I stumble across you in vacant lots and along railroad tracks, growing in the most deprived soil.
You invite me in between warm weeds and stone, insisting on companionship.
In the background a slight bandage scent lurks.
I withstand your camphor-singed diatribes, even embrace the sting
of germicidal properties; you mean to rejuvenate.
But when stripped and extracted, your therapeutic effect evaporates.
I meet you in Reggio di Calabria suspended along a narcissus cactus.
Breathing thin air, I meditate quietly on Mount Etna,
your cold-pressed skin alive beside me.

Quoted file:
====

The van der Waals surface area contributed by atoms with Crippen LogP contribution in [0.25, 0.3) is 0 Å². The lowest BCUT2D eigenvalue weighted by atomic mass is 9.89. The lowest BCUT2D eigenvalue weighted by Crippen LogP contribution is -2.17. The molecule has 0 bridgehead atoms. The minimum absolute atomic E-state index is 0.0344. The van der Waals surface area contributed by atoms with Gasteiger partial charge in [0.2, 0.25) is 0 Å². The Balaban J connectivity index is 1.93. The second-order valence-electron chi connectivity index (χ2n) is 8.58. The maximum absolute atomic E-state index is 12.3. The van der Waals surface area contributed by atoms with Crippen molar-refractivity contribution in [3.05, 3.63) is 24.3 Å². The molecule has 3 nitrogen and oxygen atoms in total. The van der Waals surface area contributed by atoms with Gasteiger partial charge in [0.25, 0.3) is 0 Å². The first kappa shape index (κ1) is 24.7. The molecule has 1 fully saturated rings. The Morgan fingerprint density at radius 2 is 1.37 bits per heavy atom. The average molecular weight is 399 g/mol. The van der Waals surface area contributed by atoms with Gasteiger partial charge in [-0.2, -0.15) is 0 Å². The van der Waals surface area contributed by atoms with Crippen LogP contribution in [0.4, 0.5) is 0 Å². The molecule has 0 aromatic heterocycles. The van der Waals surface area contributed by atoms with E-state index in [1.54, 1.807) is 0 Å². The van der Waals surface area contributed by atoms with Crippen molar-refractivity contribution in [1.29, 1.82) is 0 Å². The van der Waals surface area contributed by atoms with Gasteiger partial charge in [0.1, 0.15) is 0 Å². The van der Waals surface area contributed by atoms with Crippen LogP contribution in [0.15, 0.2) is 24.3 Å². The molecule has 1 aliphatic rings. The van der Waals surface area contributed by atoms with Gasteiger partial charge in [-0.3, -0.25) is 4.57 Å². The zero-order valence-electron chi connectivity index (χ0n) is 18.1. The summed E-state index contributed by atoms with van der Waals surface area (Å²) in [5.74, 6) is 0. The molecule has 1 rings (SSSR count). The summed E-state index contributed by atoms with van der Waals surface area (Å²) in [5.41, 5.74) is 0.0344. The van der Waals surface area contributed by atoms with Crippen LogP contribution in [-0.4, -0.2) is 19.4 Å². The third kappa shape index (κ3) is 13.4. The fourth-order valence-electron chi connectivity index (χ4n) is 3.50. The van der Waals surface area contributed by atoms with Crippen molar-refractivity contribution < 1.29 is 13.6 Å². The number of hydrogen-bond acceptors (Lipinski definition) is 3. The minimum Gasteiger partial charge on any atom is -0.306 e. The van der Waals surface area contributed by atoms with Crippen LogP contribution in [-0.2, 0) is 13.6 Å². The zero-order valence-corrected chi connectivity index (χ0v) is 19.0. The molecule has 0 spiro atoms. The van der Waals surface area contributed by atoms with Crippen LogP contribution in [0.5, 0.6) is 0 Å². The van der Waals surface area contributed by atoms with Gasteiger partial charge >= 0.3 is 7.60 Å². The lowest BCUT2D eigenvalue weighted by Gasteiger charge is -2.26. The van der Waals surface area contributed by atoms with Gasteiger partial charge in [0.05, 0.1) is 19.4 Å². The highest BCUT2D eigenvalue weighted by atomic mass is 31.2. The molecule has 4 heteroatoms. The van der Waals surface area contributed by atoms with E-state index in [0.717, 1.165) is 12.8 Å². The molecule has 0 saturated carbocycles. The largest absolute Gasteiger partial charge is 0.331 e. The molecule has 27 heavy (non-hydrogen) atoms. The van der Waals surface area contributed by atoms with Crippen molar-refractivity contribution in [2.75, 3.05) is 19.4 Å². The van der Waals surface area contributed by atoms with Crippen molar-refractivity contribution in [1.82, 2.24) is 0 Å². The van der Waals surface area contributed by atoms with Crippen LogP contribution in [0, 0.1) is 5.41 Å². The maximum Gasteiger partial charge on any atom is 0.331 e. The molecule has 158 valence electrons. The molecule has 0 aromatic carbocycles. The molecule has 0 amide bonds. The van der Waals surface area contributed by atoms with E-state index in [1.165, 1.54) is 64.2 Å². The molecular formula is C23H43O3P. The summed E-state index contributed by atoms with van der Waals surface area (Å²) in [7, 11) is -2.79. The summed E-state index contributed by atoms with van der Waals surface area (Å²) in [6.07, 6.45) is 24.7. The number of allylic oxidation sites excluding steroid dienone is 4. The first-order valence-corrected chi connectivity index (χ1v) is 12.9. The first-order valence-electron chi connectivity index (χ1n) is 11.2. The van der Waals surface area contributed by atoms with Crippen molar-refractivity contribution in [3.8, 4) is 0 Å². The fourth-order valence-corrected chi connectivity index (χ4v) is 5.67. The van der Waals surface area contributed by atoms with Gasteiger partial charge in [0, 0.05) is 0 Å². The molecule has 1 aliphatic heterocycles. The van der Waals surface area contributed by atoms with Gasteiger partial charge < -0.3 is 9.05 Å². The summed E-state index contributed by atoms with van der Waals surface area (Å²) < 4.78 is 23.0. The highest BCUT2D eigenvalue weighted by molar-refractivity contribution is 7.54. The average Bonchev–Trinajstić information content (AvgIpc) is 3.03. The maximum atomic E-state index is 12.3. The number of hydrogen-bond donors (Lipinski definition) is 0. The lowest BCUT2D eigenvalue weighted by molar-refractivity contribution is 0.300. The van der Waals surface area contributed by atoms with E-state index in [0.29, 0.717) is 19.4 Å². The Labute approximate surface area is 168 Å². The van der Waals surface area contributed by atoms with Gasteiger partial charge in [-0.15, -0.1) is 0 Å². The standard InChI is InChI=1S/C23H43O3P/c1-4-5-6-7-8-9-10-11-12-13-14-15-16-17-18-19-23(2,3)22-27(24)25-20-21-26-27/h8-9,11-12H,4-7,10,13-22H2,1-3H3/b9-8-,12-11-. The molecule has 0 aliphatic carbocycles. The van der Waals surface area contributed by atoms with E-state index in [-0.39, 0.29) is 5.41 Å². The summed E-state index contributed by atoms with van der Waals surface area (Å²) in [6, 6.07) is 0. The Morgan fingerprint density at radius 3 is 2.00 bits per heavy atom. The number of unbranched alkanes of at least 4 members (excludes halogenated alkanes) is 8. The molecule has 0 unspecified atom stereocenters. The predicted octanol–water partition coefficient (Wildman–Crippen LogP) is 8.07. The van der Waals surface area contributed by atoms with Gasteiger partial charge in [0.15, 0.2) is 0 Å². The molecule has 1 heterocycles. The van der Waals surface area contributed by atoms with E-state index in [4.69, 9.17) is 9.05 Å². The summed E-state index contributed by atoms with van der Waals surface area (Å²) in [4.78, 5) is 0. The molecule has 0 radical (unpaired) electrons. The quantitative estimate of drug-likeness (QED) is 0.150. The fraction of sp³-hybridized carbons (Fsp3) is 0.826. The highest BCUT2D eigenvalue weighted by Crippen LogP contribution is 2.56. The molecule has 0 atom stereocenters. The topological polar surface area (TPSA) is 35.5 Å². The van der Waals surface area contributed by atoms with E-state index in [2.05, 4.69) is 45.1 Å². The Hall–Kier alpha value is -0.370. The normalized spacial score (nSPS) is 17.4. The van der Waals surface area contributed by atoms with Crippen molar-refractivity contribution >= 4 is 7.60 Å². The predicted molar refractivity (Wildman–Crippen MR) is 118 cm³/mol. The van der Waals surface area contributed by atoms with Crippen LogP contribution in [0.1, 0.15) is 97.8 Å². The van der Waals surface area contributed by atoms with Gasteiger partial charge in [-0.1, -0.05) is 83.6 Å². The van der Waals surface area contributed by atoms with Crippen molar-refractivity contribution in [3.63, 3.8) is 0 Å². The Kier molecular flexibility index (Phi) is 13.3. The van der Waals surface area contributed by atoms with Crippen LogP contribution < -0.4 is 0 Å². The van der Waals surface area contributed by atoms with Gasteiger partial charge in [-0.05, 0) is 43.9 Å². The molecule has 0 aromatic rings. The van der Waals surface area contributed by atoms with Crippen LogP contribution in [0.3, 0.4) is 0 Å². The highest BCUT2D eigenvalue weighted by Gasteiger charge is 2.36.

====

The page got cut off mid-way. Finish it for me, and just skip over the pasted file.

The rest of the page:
In just months, your harvest will end, and bitter citrus will fill your veins.
I follow you to the Haute Provence of southern France, carried by your spice-tanged air.
Undaunted by intense heat, you will spread thick panicles and stretch your floral spikes.
Still, I will pluck with gentle hands to assure your return next year.
I find you in the Bible eleven times, cleansed blue as lapis lazuli, as forgiven sins
washed up along the Mediterranean into Dioscordes’ wine.
Even when close enough to hold, you are sliding through my fingers.